McCarthy’s unusually actually reasonably conservative conservative foreign policy

  1. “Liberal democracy depends on empire, but there are strict limits to what empire can achieve” @ToryAnarchist‘s essay deserves a careful read 10:19:07, 2014-07-17
  2. #pt Schmitt (of ’36!)1 v Hegel-Kojève-Fukuyama, Strauss hovering benignly, neo-cons, isolationists, leftists shunted aside.. @toryanarchist 10:39:20, 2014-07-17
  3. realize I didn’t link @toryanarchist‘s essay earlier discussed: http://t.co/fOw9wy7sx6 11:39:19, 2014-07-17

Notes:

  1. actually ’38, in The Leviathan in the State Theory of Thomas Hobbes – a book taken by Schmittians to mark failure of Schmitt’s Nazi project and retreat from practical politics. []

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2 comments on “McCarthy’s unusually actually reasonably conservative conservative foreign policy

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  1. It is a good essay. One quibble:

    Liberal democracy is unnatural. It is a product of power and security, not innate human sociability. It is peculiar rather than universal, accidental rather than teleologically preordained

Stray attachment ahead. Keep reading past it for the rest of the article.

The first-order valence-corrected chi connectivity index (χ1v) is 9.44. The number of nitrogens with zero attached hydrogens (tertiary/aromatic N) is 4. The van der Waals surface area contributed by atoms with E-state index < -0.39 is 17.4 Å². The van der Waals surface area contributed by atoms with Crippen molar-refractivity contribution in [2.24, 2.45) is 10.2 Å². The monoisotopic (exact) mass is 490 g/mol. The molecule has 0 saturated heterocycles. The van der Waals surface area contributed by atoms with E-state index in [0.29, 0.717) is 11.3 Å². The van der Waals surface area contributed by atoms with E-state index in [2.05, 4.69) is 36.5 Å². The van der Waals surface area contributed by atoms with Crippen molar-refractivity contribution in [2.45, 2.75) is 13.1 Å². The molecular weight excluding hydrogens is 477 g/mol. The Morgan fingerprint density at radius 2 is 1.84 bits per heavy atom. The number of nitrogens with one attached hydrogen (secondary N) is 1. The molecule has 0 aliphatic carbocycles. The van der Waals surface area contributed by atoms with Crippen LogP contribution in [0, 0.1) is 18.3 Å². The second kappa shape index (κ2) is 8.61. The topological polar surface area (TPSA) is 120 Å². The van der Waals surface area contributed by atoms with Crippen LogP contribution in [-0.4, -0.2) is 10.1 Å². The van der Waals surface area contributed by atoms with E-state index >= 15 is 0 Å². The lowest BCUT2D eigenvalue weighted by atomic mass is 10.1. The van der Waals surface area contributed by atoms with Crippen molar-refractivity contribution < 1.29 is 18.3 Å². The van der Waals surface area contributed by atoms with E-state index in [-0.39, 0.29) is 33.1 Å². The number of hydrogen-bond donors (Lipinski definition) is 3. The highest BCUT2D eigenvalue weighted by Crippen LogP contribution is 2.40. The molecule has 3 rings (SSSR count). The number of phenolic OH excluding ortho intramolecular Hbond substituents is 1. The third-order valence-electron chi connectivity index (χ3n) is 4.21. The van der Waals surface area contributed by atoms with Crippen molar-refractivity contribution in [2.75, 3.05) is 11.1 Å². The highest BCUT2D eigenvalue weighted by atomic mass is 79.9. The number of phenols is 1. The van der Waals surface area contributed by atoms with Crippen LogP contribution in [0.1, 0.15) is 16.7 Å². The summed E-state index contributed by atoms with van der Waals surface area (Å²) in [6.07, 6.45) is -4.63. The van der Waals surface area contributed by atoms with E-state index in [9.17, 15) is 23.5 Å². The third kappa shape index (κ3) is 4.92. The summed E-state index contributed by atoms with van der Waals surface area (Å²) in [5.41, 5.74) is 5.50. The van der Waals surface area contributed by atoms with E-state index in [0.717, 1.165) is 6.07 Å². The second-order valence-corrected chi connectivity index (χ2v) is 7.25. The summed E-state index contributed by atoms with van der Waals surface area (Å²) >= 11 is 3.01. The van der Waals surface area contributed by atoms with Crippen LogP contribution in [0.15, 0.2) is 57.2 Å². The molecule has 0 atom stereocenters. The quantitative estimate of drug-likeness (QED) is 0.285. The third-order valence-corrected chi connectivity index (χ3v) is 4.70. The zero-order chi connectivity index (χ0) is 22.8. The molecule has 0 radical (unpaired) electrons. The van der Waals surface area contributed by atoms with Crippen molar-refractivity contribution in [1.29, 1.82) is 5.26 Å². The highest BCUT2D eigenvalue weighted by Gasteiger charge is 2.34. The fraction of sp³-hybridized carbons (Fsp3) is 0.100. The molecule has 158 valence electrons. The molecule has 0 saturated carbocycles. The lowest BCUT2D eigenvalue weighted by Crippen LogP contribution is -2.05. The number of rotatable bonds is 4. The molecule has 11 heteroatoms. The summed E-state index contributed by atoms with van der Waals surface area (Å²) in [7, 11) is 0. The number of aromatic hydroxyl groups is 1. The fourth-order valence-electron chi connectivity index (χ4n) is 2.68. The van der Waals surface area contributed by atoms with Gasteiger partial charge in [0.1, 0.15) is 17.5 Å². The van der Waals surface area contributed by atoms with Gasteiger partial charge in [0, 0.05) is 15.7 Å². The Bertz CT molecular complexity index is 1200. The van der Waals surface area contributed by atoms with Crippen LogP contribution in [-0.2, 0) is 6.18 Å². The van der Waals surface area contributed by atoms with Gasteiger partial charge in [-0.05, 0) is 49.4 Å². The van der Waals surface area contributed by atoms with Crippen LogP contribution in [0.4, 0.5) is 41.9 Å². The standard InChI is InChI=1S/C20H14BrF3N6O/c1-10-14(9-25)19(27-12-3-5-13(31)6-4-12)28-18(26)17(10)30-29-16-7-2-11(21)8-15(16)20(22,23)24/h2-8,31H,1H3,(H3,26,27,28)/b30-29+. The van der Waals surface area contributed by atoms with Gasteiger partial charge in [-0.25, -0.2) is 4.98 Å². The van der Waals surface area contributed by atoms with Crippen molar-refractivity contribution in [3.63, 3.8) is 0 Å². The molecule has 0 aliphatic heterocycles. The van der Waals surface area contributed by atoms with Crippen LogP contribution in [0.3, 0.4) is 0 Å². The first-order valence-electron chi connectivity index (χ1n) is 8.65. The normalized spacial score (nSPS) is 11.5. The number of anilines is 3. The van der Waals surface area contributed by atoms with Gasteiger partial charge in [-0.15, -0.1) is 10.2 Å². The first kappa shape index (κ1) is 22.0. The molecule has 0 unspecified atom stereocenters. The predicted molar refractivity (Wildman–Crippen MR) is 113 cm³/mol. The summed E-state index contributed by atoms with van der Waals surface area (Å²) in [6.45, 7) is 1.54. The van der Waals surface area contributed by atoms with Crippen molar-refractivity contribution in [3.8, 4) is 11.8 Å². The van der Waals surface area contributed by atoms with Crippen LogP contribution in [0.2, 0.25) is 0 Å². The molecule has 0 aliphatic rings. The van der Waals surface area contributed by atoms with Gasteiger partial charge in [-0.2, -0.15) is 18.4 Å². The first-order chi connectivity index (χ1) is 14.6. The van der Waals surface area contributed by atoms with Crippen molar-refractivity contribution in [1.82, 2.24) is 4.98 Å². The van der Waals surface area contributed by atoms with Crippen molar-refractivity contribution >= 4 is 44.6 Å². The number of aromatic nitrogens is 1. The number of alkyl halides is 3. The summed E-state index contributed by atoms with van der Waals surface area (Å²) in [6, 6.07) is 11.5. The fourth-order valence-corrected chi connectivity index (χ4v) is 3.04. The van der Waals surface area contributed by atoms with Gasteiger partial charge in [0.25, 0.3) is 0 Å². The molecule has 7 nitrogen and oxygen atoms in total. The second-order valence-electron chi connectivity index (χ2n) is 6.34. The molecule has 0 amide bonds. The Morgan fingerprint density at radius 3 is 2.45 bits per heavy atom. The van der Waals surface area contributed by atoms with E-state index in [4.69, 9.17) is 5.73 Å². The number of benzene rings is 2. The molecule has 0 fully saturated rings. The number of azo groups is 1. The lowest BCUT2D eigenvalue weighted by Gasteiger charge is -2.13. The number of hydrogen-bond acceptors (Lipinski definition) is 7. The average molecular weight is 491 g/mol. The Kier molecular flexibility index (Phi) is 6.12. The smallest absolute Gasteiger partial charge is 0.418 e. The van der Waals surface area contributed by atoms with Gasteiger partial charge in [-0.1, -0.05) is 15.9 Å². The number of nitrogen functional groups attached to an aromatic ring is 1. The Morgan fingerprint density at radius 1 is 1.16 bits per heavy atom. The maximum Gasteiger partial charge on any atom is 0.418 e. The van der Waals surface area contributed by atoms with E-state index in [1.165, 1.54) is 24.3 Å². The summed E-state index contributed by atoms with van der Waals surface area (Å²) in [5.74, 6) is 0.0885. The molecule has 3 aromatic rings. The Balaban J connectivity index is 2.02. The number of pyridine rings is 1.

The use of “natural” throws things in the wrong direction, as it frequently does. It appears to present a binary of the natural, apparently here this means, human sociability, the universal and teleological, and the unnatural, meaning the specific (ie the contingent), power and security.

    If the universal is natural, it must be contingent. Otherwise, like God, it is apart from, beyond, the natural.

    In the context of the essay, this may be nit-picking, but in the context of previous discussions here, it seems worthwhile to point out.

    • I agree that at points McCarthy slips in his attempt to overthrow Hegel et al, and that specifically the opposition natural/contingent isn’t sustainable. For parallel reasons, the question arises whether a liberal democracy or any community that doesn’t believe in itself as a mediation of a universal good (or of eternity or of the immortal or transmortal) can sustain itself as a community or politically. He at times seems aware that “we” are not and cannot be ready to give up on ourselves in this way, but seems to hope that for practical purposes enough of us can go on believing anyway.

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